For example, creationist wingnuts assert that myths about the creation of the world, especially those in the first book of the Old Testament, are equal in credibility with scientific theories of evolution. (If this 'debate' seems murky to you, read Scientific American's "15 Answers to Creationist Nonsense" of July 2002.)

Then there's climate change denier wingnuts, who try to elevate crackpot dissent from overwhelming scientific evidence & consensus to an 'equally valid' interpretation of the (d)evolving physical characteristics of our planet. (Does this one seem murky too? Scientific American has "Seven Answers to Climate Contrarian Nonsense" for those who can use them.)

Then there's the Texas school board.
Texas schools board rewrites US history with Lessons promoting God and guns

That's the headline of an article of May 16 in the UK's Guardian. In this you-wish-it-were-a-fairy-tale,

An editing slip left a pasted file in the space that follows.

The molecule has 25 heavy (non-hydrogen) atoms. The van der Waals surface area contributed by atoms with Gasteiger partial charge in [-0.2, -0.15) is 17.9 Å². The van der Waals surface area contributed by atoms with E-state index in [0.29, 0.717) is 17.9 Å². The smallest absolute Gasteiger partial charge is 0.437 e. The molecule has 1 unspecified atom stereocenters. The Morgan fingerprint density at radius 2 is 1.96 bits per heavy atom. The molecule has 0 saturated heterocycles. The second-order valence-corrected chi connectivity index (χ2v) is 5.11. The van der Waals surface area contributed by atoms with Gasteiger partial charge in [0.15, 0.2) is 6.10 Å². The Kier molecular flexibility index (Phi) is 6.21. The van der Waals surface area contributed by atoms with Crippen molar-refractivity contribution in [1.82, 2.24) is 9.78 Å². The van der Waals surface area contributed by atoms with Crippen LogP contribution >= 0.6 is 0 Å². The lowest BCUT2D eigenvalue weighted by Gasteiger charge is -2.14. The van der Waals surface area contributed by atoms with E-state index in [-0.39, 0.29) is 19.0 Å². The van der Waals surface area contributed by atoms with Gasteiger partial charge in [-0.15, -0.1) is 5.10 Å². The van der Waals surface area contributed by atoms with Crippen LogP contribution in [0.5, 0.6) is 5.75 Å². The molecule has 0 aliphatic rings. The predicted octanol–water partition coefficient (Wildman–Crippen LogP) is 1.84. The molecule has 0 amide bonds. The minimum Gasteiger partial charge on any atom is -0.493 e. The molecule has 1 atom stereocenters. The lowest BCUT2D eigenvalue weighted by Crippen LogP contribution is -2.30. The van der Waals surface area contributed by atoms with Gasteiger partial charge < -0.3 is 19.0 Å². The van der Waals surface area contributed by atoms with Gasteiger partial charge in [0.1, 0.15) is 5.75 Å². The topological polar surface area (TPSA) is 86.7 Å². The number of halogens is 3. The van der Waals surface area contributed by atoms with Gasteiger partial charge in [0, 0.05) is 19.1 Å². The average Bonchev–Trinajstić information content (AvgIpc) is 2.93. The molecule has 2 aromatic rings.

a clutch of Christian evangelists and social conservatives [...] have grasped control of the state's education board.

It is noteworthy that curricular requirements in Texas significantly shape publication of school textbooks nationwide due to publishers' economic incentives to deliver acceptable product to the largest markets. As the Guardian puts it,
Texas buys millions of text books every year, giving it considerable sway over what publishers print. By some estimates, all but a handful of American states rely on text books written to meet the Texas curriculum.

It's just as Orwell might have put it if he'd lived to see the 21st century: Capital is Truth.

Texas passed its new Ten Year Plan for social studies and history curriculum on Friday. Here are some of the more startling elements of rewritten Texas curriculum, paraphrasing the Guardian:

  • Thomas Jefferson, who favoured separation of church and state, is sidelined
  • references to the term "slave trade" are dropped in favour of the more innocuous "Atlantic triangular trade"
  • "the right to keep and bear arms" is trumpeted as an important element of democratic society
  • Sir Isaac Newton's contribution to scientific advance is dropped in favour of examining science through the lens of military technology
  • economics can now be said to show that prosperity requires "minimal government intrusion and taxation"
  • the anti-communist witch-hunt by Senator Joseph McCarthy in the 1950s is now regarded as justified